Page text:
All of the above articles really are a MUST read as it gives us the underlying reason for not ‘schooling’ children at such a young age.
So parents of such young children should ‘chill’ and relax and not worry if their child is not reading or counting or adding or even if they dont know their alphabets. Just have fun with them, play games and do things they like doing. If they don’t color inside the shape…give them blank sheets to color where ever they wish, they want to color the sky red.. let them..they dont want to read…leave them alone..they dont want to count..leave them alone, let them be kids. Every child develops at a different pace, they each learn to flip over, crawl and walk at their own pace, the parent needs to find out when their child is ready for structured learning of complex things, try it out and if you find our child anxious, more restless and not enjoying the activity.. leave it and do what they enjoy doing. There is joy in learning, not jitters. I am going to quote three very important paras from this paediatrician.
Children can’t learn and neurological pathways can’t form as easily when children’s nervous systems are experiencing stress. Forcing children to write, read, and spell, and giving them “standardized” tests before they are developmentally ready, will stress their nervous systems. Furthermore, children will dislike reading and will not want to go to school. If we insist on pushing writing, reading and spelling before the children’s minds are ready, we will continue to create an epidemic of behavior and learning difficulties, especially in our boys.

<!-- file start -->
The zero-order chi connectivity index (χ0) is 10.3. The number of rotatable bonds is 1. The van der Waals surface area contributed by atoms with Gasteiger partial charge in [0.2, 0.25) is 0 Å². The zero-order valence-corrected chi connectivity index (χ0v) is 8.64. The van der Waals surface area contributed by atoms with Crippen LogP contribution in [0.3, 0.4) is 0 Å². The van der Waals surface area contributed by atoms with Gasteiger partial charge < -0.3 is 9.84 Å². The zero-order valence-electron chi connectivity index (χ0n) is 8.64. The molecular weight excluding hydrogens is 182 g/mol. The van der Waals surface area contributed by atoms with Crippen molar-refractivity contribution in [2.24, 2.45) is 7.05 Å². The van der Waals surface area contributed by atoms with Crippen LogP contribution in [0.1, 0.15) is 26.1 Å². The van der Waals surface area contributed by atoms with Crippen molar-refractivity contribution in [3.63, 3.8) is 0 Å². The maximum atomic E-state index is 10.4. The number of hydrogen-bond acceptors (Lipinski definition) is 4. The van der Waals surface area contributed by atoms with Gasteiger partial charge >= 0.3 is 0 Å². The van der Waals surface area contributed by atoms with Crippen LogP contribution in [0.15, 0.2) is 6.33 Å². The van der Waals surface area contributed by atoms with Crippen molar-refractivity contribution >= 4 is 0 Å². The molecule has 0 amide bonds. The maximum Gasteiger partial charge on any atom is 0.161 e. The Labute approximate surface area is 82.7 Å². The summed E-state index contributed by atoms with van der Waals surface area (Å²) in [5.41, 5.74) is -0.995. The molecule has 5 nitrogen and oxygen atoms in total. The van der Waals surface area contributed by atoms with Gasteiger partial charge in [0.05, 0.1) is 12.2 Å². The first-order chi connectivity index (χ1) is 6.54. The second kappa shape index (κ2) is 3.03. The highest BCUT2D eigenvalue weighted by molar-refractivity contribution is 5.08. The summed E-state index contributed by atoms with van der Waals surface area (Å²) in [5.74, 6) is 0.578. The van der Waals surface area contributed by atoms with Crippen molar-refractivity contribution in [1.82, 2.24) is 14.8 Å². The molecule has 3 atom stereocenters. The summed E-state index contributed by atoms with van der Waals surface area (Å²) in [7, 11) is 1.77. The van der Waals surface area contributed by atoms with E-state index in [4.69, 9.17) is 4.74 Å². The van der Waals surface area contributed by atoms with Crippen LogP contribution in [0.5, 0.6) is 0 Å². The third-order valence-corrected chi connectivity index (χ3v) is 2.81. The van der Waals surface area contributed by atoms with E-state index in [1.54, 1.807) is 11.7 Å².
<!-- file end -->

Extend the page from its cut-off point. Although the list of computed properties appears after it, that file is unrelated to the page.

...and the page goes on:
Activities like imaginary play, climbing, running, jumping, hopping, skipping, walking the balance beam, playing circle games, singing, playing catch, doing meaningful chores, painting, coloring, playing hand-clapping games, doing string games, and finger knitting will strengthen their minds for learning. Children need these healthy, harmonious, rhythmic, and noncompetitive movements to develop their brains. For it is the movements of their body that create the pathways in their mind for reading, writing, spelling, mathematics, and creative thinking. (Susan Johnson,M.D, Teaching Our Children)
Children who are ready to read and write should be able to pay attention and sit still in a chair for 20 minutes (without needing to wiggle or sit on their feet or wrap their feet around the legs of the chair). They should easily be able to balance on 1 foot with their arms stretched out in front of them (palms facing up) with both eyes open and then closed for 10 seconds and not lose their balance. They should be able to easily walk heel to toe on a balance beam. They should be able to reproduce patterns of abstract lines and curves (eg. numbers and letters) on a piece of paper with a pencil when someone draws these numbers and letters on their backs with a finger.
If children can’t do these tasks easily then they haven’t integrated their vestibular and proprioceptive (sensory-motor) systems, and they will have difficulty sitting still, listening, focusing their eyes, focusing their attention, and remembering their numbers and letters in the classroom.(Susan Johnson,M.D, Teaching Academics in Kindergarten)
So test your children based on the above given physical actions. If they are able to do these activities, it means their brain is developed enough to start reading, writing, spelling and math, then you can start these complext activities with them, if not… let them play!